One thing that may help is if you start to change the settings in Revit to match the graphics your partners are used to from Autocad. The OTB line weights from Revit are often a little thicker than wanted (at least in firms where I've worked). Our schematic work often has poched walls, so I add a solid medium-dark grey coarse fill pattern to all my walls, floors, and roofs. We have modified the furniture families to hide the model in plan and just use symbolic lines. It simplifies the look so it matches our Autocad blocks. We've also edited most of the annotations so that text, bubbles, etc. are smaller and look more refined.

    If you get a better graphic match and fix your export settings, things will move more quickly.

    Good luck!

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    I could stop if I wanted to Revitaoist's Avatar
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    Default Re: working between autocad and revit

    This is something I have had to deal with as well. I have done "hybrid" CD's with both programs by creating "dummy" details and sheets laid out to match the CAD sheet, so the CAD monkeys could do all the details in CAD and I could do the callouts in Revit to match the CAD sheet. A tip along the lines of Damon's post above, invert your background under the options, so the background is black sim to CAD. Use "checkstandards" in ACAD to convert everything to company standard linetypes. Not sure if you've moved to a newer version of CAD, but I use an action macro from the action recorder to do what I call "Megaoverkill", which selects all, explode, select all, overkill, -purge all, check standards. That cleans up the export and converts everything to company standards.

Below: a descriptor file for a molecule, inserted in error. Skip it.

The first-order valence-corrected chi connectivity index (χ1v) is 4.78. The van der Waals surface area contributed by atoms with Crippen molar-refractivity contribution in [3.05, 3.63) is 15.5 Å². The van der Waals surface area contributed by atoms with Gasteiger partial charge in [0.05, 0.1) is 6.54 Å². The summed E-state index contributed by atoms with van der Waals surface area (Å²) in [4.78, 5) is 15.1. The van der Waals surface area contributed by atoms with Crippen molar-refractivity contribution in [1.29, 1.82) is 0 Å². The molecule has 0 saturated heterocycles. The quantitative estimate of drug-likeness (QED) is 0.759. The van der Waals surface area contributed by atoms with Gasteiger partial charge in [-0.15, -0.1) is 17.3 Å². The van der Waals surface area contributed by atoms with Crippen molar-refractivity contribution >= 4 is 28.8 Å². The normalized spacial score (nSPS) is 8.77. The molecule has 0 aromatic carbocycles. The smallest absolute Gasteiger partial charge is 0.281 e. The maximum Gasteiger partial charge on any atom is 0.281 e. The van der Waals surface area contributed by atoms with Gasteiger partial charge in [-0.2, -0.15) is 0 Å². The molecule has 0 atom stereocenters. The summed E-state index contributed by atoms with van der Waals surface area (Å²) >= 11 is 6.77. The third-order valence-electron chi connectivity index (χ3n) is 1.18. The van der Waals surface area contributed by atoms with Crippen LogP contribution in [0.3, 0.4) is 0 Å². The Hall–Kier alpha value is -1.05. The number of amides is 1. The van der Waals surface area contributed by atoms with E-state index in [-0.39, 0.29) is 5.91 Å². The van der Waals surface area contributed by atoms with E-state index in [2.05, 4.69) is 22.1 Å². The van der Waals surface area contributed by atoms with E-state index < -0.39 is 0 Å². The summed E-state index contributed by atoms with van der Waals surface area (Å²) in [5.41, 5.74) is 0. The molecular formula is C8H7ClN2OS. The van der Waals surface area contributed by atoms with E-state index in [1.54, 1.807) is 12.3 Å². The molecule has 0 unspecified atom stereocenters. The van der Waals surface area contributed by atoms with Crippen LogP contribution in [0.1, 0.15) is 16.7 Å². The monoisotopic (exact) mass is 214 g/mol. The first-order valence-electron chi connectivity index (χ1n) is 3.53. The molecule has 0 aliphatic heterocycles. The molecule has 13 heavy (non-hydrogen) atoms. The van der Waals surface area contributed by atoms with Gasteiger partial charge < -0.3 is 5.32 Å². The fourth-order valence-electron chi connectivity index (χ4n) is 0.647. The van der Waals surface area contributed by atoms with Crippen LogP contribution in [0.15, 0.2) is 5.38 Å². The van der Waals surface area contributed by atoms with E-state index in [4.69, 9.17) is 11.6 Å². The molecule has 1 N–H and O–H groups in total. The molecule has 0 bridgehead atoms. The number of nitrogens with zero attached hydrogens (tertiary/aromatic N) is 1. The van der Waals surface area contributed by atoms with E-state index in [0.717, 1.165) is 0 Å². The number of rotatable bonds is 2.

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    Default Re: working between autocad and revit

    Quote Originally Posted by Revitaoist View Post
    This is something I have had to deal with as well. I have done "hybrid" CD's with both programs by creating "dummy" details and sheets laid out to match the CAD sheet, so the CAD monkeys could do all the details in CAD and I could do the callouts in Revit to match the CAD sheet. A tip along the lines of Damon's post above, invert your background under the options, so the background is black sim to CAD. Use "checkstandards" in ACAD to convert everything to company standard linetypes. Not sure if you've moved to a newer version of CAD, but I use an action macro from the action recorder to do what I call "Megaoverkill", which selects all, explode, select all, overkill, -purge all, check standards. That cleans up the export and converts everything to company standards.

    careful, using the term "CAD monkeys"

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    Super Moderator david_peterson's Avatar
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    Default Re: working between autocad and revit

    Quote Originally Posted by martin.c428082 View Post
    careful, using the term "CAD monkeys"
    In today's new world aren't us revit users referred to as BimPanZee's?
    Dave Peterson